Driving is to be avoided if possible. Boston is known as an excellent walking city, and has excellent public transit relative to the size of the city itself and inner suburbs. Most tourist attractions are well served by the subway system, and walking will allow you to see the top tourist sights with ease.
Signage is generally poor, and the names of major streets are usually unmarked when crossing minor streets. There are many one-way streets, often arranged haphazardly. Street names are duplicated in different neighborhoods (due to municipal consolidations in the 1800s and early 1900s). Even Bostonians can easily get lost. Navigating from "square" to "square" (major intersections - usually not actually square or really any consistent shape) is one navigational technique. Some parts of the city are difficult to reach from other nearby parts, prompting the local expression, "Ya cain't get theyah from hee-ah! (You can't get there from here!)"
Avoid driving at morning or evening rush hour; highways and streets can become quite congested. (Peak times vary, depending on relative distance from downtown.) Public transit also becomes very crowded during rush hour, and just before and after major sporting events and public celebrations.
If you do chose to drive, watch out for double-parked vehicles, travel lanes that suddenly become parking lanes, lanes that disappear as you cross intersections, jaywalkers, and bicyclists coasting through red lights or lane splitting. Give taxi drivers extra room; do not pass trolleys stopped in the middle of the street when the doors are open. Allow buses to merge back into traffic instead of trying to pass them quickly. If you encounter train tracks in the road, be aware that they can be slippery, especially when wet. Hold the steering wheel tightly to avoid being dragged off course. If you encounter a rotary, remember that Massachusetts state law gives the right of way to traffic in a rotary, also known as a roundabout in other parts in the world.
The only toll road in the area is the Massachusetts Turnpike (Interstate I-90), with various prices depending on entrance and exit points, Other tolls include the Ted Williams Tunnel, coming back from Logan Airport into downtown. The Sumner Tunnel from the airport to downtown Boston is a $3.50 toll, as is the Tobin Bridge on Route 1 headed southbound toward downtown. Have cash on hand for these roads as checks and credit card are not accepted.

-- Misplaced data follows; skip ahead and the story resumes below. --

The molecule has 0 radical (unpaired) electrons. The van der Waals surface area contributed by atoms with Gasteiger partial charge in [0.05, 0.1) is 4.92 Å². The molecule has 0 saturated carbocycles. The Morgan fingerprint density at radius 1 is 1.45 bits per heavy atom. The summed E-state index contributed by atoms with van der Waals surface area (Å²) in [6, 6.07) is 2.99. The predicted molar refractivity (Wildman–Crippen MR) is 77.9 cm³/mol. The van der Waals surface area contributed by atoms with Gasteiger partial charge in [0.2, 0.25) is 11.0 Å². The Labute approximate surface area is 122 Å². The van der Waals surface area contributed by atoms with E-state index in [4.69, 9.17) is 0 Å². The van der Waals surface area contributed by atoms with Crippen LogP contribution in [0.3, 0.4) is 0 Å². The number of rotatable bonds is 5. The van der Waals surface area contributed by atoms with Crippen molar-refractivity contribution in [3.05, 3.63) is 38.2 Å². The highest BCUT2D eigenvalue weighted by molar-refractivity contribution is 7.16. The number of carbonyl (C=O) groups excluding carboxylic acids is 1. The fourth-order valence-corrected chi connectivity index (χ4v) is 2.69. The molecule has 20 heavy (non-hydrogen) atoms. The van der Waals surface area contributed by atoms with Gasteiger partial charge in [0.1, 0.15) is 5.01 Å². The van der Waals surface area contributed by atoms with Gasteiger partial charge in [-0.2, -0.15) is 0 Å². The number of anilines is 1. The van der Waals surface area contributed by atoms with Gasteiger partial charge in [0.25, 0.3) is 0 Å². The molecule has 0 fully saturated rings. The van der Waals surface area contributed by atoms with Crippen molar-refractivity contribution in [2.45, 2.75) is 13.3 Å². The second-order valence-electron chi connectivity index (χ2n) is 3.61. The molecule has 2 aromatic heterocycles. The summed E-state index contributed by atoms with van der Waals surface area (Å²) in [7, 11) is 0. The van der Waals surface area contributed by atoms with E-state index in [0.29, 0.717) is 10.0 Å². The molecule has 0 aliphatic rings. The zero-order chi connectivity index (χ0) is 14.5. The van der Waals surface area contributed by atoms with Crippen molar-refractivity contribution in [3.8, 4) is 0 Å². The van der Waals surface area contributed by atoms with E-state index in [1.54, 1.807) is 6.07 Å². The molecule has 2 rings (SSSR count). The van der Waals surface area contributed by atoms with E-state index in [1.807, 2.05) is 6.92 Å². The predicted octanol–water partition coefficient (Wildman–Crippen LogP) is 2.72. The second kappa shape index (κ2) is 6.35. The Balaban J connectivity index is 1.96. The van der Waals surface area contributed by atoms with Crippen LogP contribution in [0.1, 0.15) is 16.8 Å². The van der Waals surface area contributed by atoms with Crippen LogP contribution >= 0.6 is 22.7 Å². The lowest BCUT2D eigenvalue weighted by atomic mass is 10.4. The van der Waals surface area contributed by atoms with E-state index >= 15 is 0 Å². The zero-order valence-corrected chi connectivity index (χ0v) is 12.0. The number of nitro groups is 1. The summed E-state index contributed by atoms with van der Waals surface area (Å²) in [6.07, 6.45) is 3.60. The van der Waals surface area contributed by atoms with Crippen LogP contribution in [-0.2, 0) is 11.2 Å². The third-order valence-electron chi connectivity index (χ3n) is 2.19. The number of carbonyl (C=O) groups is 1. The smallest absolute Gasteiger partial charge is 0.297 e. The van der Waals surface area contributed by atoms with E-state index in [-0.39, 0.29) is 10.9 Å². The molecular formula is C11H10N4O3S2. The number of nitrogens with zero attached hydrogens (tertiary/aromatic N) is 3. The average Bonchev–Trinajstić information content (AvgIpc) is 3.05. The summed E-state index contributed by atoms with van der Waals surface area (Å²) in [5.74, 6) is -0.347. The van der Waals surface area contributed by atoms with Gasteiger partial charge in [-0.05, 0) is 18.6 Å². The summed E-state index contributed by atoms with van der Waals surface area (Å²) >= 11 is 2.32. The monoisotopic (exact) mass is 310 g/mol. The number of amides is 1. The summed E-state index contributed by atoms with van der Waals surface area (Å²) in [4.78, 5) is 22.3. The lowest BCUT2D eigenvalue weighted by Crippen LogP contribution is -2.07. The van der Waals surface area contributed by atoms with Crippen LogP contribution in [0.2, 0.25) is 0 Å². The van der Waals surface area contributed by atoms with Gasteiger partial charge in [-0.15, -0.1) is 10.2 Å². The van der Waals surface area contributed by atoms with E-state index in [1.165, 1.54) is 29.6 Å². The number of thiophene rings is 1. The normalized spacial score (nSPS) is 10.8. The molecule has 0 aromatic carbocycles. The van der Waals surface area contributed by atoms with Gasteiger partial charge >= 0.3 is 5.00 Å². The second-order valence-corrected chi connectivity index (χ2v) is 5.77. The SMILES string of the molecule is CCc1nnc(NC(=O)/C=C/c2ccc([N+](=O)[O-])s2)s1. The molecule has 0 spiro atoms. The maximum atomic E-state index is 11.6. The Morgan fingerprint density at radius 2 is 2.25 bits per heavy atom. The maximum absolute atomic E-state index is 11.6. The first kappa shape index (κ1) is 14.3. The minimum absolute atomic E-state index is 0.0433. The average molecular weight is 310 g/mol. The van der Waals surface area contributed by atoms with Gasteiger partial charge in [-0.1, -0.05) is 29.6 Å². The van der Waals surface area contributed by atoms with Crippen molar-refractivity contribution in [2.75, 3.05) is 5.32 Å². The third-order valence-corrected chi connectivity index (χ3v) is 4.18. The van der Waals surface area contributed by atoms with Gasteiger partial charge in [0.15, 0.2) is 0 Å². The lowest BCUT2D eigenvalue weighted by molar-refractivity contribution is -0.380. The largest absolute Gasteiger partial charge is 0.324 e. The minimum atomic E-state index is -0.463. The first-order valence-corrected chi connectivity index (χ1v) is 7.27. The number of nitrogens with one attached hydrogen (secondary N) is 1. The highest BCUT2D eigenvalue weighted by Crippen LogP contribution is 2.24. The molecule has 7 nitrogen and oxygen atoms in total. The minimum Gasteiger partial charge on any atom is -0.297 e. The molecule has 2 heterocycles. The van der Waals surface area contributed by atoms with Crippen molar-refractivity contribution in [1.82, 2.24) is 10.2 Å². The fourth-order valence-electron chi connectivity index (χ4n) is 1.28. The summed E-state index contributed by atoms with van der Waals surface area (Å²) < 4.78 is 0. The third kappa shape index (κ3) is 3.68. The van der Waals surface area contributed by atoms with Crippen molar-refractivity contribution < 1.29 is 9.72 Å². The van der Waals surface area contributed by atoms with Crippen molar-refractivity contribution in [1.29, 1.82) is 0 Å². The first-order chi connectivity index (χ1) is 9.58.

Parking can be expensive, up to $40/day downtown on a weekday, though $20 and $7 deals can be found if you are willing to walk. Most cheap or free street parking is permitted as resident only and requires a special sticker, or is metered and has a 2-hour time limit.
Parallel parking is a necessary skill for street parking. Believe it or not, you can park in a space that is only a few inches larger than your car, if you don't mind scrapes on your bumpers and take advantages of the bounciness of cars' suspensions.
Garages are located at Quincy Market, the Aquarium, the new State Street Financial Center, the Theater District and the Boston Common. There are three levels of parking under the Common. The garage is very clean and its central location makes it a good starting point for a day trip in the city. To get in and out of the garage, there are four pavilions on the Common; each has stairs and an elevator. Once out of the garage, the Park Street and Boylston Street subway stops are only a two or three minute walk away.
As a rule, if you think you may be illegally parked, you probably are. Read the street signs very carefully. Watch for street cleaning, resident-only parking zones, and commercial parking zones - all of which will vary depending on the day and time. Parking meters are enforced heavily throughout the city. Meters in different parts of the city will turn off at different times (ie. 8 pm downtown or 6 pm in many other neighborhoods). A broken meter entitles you to the posted time limit without having to pay.
Public transit in Boston is convenient and relatively inexpensive, and can take you directly to most everything. A single public transit agency serves the Boston Metro area, the Massachusetts Bay Transportation Authority ("MBTA", or "the T" for short). The MBTA is the fourth-largest transit system in the U.S. For complete schedules, maps, and other information, see their official website at .
After decades of using tokens for fare payment, the entire MBTA system was converted in 2007 to an electronic CharlieCard and CharlieTicket system. Dispensing machines at all stations accept cash, credit cards, and debit cards. If you go straight to a dispensing machine, you'll get a paper CharlieTicket with magnetic stripe. If you have time, first ask an attendant at any underground station for a plastic CharlieCard, which is a contactless "smart card". The Card is free and will give you a discount on all subway and bus fares, and it's the only way to get free transfers to and from buses.
Bicycles are sometimes welcome on the MBTA. Bikes are allowed on the Blue, Red, and Orange subway lines except at peak hours, but are not allowed on the Green and Silver lines. Bikes are always allowed on MBTA buses that are equipped with bike racks. The MBTA is currently installing bike racks on many bus routes - check the MBTA website for the latest updates. Bikes are allowed on MBTA boats and ferries at any time. On commuter rail trains, they are allowed anytime except weekday rush hours, as noted on individual train line schedules.